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A dynamical systems approach to gross domestic product forecasting

Nature Physicsvolume 14pages861865 (2018) | Download Citation

Abstract

Models developed for gross domestic product (GDP) growth forecasting tend to be extremely complex, relying on a large number of variables and parameters. Such complexity is not always to the benefit of the accuracy of the forecast. Economic complexity constitutes a framework that builds on methods developed for the study of complex systems to construct approaches that are less demanding than standard macroeconomic ones in terms of data requirements, but whose accuracy remains to be systematically benchmarked. Here we develop a forecasting scheme that is shown to outperform the accuracy of the five-year forecast issued by the International Monetary Fund (IMF) by more than 25% on the available data. The model is based on effectively representing economic growth as a two-dimensional dynamical system, defined by GDP per capita and ‘fitness’, a variable computed using only publicly available product-level export data. We show that forecasting errors produced by the method are generally predictable and are also uncorrelated to IMF errors, suggesting that our method is extracting information that is complementary to standard approaches. We believe that our findings are of a very general nature and we plan to extend our validations on larger datasets in future works.

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Acknowledgements

The authors wish to thank M. Cristelli for useful discussions and technical ideas about the methods proposed in this paper, as well as giving fundamental contributions to many of the foundations of the economic complexity framework. The authors wish to thank M. Cader (Lead of Country Analytics, IFC) for his support and application of these methods to IFC country strategy. The authors wish to thank K. Roster for feedback on the SPS methods from use in World Bank Group country strategy instruments. This work has been partly funded by the Italian PNR project ‘CRISIS-Lab’. The findings, interpretations and conclusions expressed herein are those of the authors and do not necessarily reflect the view of the World Bank Group, its Board of Directors or the governments they represent.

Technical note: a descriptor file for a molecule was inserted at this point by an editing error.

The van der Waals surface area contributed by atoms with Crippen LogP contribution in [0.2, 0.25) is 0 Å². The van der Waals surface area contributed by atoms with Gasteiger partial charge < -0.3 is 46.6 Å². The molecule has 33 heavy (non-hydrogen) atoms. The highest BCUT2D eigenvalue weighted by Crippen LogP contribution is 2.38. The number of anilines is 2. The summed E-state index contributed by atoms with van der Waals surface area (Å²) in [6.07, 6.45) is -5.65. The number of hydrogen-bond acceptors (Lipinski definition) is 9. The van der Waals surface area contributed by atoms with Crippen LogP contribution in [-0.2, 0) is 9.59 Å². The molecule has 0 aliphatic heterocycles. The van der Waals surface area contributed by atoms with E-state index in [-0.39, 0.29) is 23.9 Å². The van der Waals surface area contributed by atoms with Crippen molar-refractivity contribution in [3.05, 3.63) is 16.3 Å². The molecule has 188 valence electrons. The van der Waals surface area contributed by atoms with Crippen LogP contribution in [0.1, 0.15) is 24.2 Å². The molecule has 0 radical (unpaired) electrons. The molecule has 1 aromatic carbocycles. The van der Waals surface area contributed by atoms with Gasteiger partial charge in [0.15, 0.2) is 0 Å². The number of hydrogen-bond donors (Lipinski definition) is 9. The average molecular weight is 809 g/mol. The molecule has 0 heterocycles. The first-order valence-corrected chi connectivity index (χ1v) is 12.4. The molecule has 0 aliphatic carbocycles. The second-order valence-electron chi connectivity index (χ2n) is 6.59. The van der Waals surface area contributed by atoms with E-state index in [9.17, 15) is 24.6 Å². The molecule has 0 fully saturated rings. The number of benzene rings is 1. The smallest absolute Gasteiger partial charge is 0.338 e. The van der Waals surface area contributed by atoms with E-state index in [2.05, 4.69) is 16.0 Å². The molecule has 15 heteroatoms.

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Affiliations

  1. Institute for Complex Systems, CNR, Rome, Italy

    • A. Tacchella
    •  & L. Pietronero
  2. Country Analytics, International Finance Corporation, World Bank Group, Washington DC, USA

    • A. Tacchella
    •  & L. Pietronero
  3. La Sapienza University of Rome, Rome, Italy

    • D. Mazzilli
    •  & L. Pietronero

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Contributions

All the authors contributed equally to the design of the methods. D.M. ran the computations and analysed the data. All authors contributed equally to the writing of the manuscript.

Competing interests

The authors declare no competing interests.

Corresponding author

Correspondence to A. Tacchella.

Supplementary information

  1. Supplementary Information

    Supplementary Information, Supplementary Figures 1–4, Supplementary Tables 1–2, Supplementary References 1–13

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DOI

https://doi.org/10.1038/s41567-018-0204-y